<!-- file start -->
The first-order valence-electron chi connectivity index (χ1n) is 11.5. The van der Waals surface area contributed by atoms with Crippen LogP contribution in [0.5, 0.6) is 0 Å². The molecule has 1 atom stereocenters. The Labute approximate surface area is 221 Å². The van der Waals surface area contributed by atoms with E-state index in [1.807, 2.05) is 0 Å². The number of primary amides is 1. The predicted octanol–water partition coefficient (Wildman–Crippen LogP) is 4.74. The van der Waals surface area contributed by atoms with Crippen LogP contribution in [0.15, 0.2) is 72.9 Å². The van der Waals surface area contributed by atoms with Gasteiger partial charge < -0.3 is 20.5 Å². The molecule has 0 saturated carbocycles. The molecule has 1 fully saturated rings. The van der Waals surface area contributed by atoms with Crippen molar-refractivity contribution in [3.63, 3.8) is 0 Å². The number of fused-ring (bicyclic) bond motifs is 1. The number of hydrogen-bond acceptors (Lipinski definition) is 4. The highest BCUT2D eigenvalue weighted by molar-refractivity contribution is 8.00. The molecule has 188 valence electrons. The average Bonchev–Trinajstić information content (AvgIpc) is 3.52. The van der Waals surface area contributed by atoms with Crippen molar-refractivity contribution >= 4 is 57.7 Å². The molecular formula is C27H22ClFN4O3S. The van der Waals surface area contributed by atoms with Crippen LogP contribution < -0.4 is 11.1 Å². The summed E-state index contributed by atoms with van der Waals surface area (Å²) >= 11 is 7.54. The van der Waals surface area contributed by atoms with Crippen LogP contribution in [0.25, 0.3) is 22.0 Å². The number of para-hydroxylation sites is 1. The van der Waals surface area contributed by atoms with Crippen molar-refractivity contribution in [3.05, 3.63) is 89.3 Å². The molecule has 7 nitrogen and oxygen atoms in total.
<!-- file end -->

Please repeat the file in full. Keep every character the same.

The first-order valence-electron chi connectivity index (χ1n) is 11.5. The van der Waals surface area contributed by atoms with Crippen LogP contribution in [0.5, 0.6) is 0 Å². The molecule has 1 atom stereocenters. The Labute approximate surface area is 221 Å². The van der Waals surface area contributed by atoms with E-state index in [1.807, 2.05) is 0 Å². The number of primary amides is 1. The predicted octanol–water partition coefficient (Wildman–Crippen LogP) is 4.74. The van der Waals surface area contributed by atoms with Crippen LogP contribution in [0.15, 0.2) is 72.9 Å². The van der Waals surface area contributed by atoms with Gasteiger partial charge < -0.3 is 20.5 Å². The molecule has 0 saturated carbocycles. The molecule has 1 fully saturated rings. The van der Waals surface area contributed by atoms with Crippen molar-refractivity contribution in [3.63, 3.8) is 0 Å². The number of fused-ring (bicyclic) bond motifs is 1. The number of hydrogen-bond acceptors (Lipinski definition) is 4. The highest BCUT2D eigenvalue weighted by molar-refractivity contribution is 8.00. The molecule has 188 valence electrons. The average Bonchev–Trinajstić information content (AvgIpc) is 3.52. The van der Waals surface area contributed by atoms with Crippen molar-refractivity contribution >= 4 is 57.7 Å². The molecular formula is C27H22ClFN4O3S. The van der Waals surface area contributed by atoms with Crippen LogP contribution < -0.4 is 11.1 Å². The summed E-state index contributed by atoms with van der Waals surface area (Å²) >= 11 is 7.54. The van der Waals surface area contributed by atoms with Crippen LogP contribution in [0.25, 0.3) is 22.0 Å². The number of para-hydroxylation sites is 1. The van der Waals surface area contributed by atoms with Crippen molar-refractivity contribution in [3.05, 3.63) is 89.3 Å². The molecule has 7 nitrogen and oxygen atoms in total.